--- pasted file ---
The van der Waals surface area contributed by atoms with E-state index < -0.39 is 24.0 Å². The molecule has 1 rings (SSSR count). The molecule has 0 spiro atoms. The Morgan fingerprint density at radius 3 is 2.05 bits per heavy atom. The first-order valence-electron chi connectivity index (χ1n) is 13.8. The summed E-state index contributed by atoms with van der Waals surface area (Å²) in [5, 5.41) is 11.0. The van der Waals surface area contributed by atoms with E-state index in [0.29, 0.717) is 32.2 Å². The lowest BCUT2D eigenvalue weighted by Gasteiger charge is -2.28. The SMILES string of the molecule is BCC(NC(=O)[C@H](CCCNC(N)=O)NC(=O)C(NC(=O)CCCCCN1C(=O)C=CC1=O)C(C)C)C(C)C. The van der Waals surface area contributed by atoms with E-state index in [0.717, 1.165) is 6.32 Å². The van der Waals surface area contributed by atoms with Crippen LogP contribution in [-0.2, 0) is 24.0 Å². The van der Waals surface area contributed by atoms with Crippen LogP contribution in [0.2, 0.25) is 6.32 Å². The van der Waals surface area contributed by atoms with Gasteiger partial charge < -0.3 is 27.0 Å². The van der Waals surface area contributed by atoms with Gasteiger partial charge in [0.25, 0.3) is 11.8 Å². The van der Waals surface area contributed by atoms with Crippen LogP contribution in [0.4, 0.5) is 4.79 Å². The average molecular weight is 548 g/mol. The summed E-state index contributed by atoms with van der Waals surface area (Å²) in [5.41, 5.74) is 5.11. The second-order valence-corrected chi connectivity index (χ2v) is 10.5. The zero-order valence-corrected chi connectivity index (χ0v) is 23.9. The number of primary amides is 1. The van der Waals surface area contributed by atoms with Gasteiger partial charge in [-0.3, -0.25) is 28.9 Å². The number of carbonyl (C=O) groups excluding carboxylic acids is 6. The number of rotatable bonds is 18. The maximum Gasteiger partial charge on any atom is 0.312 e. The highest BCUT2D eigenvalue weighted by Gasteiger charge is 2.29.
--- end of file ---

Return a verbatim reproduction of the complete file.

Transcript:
The van der Waals surface area contributed by atoms with E-state index < -0.39 is 24.0 Å². The molecule has 1 rings (SSSR count). The molecule has 0 spiro atoms. The Morgan fingerprint density at radius 3 is 2.05 bits per heavy atom. The first-order valence-electron chi connectivity index (χ1n) is 13.8. The summed E-state index contributed by atoms with van der Waals surface area (Å²) in [5, 5.41) is 11.0. The van der Waals surface area contributed by atoms with E-state index in [0.29, 0.717) is 32.2 Å². The lowest BCUT2D eigenvalue weighted by Gasteiger charge is -2.28. The SMILES string of the molecule is BCC(NC(=O)[C@H](CCCNC(N)=O)NC(=O)C(NC(=O)CCCCCN1C(=O)C=CC1=O)C(C)C)C(C)C. The van der Waals surface area contributed by atoms with E-state index in [0.717, 1.165) is 6.32 Å². The van der Waals surface area contributed by atoms with Crippen LogP contribution in [-0.2, 0) is 24.0 Å². The van der Waals surface area contributed by atoms with Crippen LogP contribution in [0.2, 0.25) is 6.32 Å². The van der Waals surface area contributed by atoms with Gasteiger partial charge < -0.3 is 27.0 Å². The van der Waals surface area contributed by atoms with Gasteiger partial charge in [0.25, 0.3) is 11.8 Å². The van der Waals surface area contributed by atoms with Crippen LogP contribution in [0.4, 0.5) is 4.79 Å². The average molecular weight is 548 g/mol. The summed E-state index contributed by atoms with van der Waals surface area (Å²) in [5.41, 5.74) is 5.11. The second-order valence-corrected chi connectivity index (χ2v) is 10.5. The zero-order valence-corrected chi connectivity index (χ0v) is 23.9. The number of primary amides is 1. The van der Waals surface area contributed by atoms with Gasteiger partial charge in [-0.3, -0.25) is 28.9 Å². The number of carbonyl (C=O) groups excluding carboxylic acids is 6. The number of rotatable bonds is 18. The maximum Gasteiger partial charge on any atom is 0.312 e. The highest BCUT2D eigenvalue weighted by Gasteiger charge is 2.29.